Dear Bird Folks,I looked out my window this morning and saw an Evening Grosbeak eating on my feeder. They used to be quite common around here, but I havenít seen one in years. Do you think they are coming back? Ė Tor, Truro, MA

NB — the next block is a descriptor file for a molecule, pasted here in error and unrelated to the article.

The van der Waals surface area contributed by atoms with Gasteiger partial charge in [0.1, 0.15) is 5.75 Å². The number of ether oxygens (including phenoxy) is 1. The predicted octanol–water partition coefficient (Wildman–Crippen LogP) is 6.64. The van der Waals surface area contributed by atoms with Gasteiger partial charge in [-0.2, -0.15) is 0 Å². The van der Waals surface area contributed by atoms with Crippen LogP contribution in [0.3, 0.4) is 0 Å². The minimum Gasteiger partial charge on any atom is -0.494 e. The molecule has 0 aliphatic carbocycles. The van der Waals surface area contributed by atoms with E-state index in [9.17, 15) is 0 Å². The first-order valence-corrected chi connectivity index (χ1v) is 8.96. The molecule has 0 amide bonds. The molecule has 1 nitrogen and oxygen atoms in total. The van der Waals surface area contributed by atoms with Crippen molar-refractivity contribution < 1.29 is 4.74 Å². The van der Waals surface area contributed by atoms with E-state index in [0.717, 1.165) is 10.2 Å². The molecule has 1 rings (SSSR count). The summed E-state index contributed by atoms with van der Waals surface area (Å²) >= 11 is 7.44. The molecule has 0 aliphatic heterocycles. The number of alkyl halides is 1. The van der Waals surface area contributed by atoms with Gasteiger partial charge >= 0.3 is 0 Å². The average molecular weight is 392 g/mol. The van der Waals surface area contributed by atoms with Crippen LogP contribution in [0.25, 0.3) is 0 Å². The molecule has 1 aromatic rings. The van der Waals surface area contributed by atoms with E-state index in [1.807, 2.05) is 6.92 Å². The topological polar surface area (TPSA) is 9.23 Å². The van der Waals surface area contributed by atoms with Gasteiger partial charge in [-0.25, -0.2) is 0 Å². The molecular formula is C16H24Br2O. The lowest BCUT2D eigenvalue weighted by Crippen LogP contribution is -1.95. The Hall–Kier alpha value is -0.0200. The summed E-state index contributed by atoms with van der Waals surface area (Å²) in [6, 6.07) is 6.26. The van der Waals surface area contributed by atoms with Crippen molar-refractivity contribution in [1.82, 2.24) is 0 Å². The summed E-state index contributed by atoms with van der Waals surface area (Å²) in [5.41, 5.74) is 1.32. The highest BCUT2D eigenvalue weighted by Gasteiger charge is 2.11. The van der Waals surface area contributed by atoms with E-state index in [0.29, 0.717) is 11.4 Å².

I sure hope so, Tor,While I have yet to see one myself, I have been dreaming of the day when the Evening Grosbeaks return to Cape Cod. A coin collector may dream of finding a 1913 Liberty Head Nickel (worth five million dollars) or a stamp collector might hope to come across a Benjamin Franklin ďZ GrillĒ postage stamp (worth three million), but for the lowly bird store owner the dream of all dreams is the return of the Evening Grosbeaks (worth untold gazillions in birdseed sales). The faint hope of these birds returning is the only thing that gets people like me up in the morning. Some folks think that hearing squirrel stories day in and day out is what keeps us going, but itís really about the return of the Evening Grosbeaks. Oh, baby. That day canít come soon enough. What happened to the Evening Grosbeaks? Good question. One theory is that theyíve all been trapped in a gold mine in Chile, but actually, these birds are doing fine. They just have stopped coming to Cape Cod for some reason. Historically, this grosbeak was found in the western half of North America. In the early part of the twentieth century, huge numbers of them migrated east to take advantage of landscape changes caused by massive forest fires in Eastern Canada. They also benefited from outbreaks of spruce budworms in the Eastern forests. Spruce budworm infestations run in cycles, and while the worms are a big problem for the timber industry, the birds love them and are sure to show up whenever thereís an outbreak. Evening Grosbeaks are large songbirds that at first glance look like goldfinches - goldfinches that have gotten into a jar of growth hormones. They are stout, compact, tough birds that could easily get a job as bouncers at any pub. The males are bright yellow and black, while the females are a soft silver and black. Their most prominent feature is the grossly disproportionate jumbo beak. This birdís beak is large and powerful and can crack open the toughest seeds, including cherry pits. Yes, cherry pits. The same cherry pits that chip our teeth if we mistakenly bite down on one, are craved by the grosbeaks. Grosbeaks have been known to sit and patiently watch a flock of robins devour a tree of wild cherries. Eventually, the robins, which swallow the cherries whole, have to regurgitate the undigested pits. When that happens the grosbeaks swoop down and start chowing on the ABC (already been chewed) pits. Talk about being green. Eating spit-up cherry pits pushes recycling to the next level. The other thing the birds can do with their huge beak is blast open sunflower seeds. In recent years many folks have been filling their feeders with hulled sunflower, but back in the Ď70s, when the Evening Grosbeaks dominated our feeders, sunflower seeds still had thick shells on them. These shells were no match for the grosbeaks. One snap of their immense beak and the seed was instantly opened. And man, these birds can eat. A single Evening Grosbeaks can eat up to twenty sunflowers in a minute. If you do the math correctly, youíll realize that it takes a scant three seconds for the bird to select a seed, crack it open, spit out the shells and eat the food inside. Three seconds! Thatís probably less time than it took you to read that sentence and way, way less time than it took me to write it. Now picture an entire flock of these flying seed-piranhas eating on the same feeder. When grosbeaks invade a birdfeeder shells fly everywhere and all the other birds, including the larger birds, get the heck out of their way. In fact, Iíve actually had squirrels call me up and ask how to keep grosbeaks out of feeders. (I knew I should have never given squirrels my phone number.) Oddly, in spite of all their piggishness, few people ever complained about Evening Grosbeaks. The same people who grumble about Blue Jays, grackles and doves seemed to enjoy the raucous grosbeaks and Iím not sure why. Maybe back in the Ď70ís sunflower seed was a lot cheaper or perhaps folks ignored their brashness because Evening Grosbeaks were only here in the winter, when any form of life is appreciated. I donít know how old you are, Tor, but you are probably fairly young considering the average Truro resident is only around twenty-five years old (give or take fifty years). So you might not remember back when Evening Grosbeaks ruled our skies. It was a wonderful time, especially for those of us who sold sunflower seed (oh, baby). Unfortunately, Evening Grosbeaks are highly nomadic. They donít necessarily return to the same area to breed each season and itís anyoneís guess where theyíll spend the winter. For reasons that arenít totally clear, Cape Cod has been off their list for over three decades. But maybe, just maybe, this will be the winter when the Evening Grosbeaks return. If they do, it will be a great winter for bird watchers and a better winter for my family. They are getting tired of porridge and beets for dinner every night. I donít know what they are complaining about. Itís not like I give them beets that have been spit-up by robins. Iíve only done that a few times.
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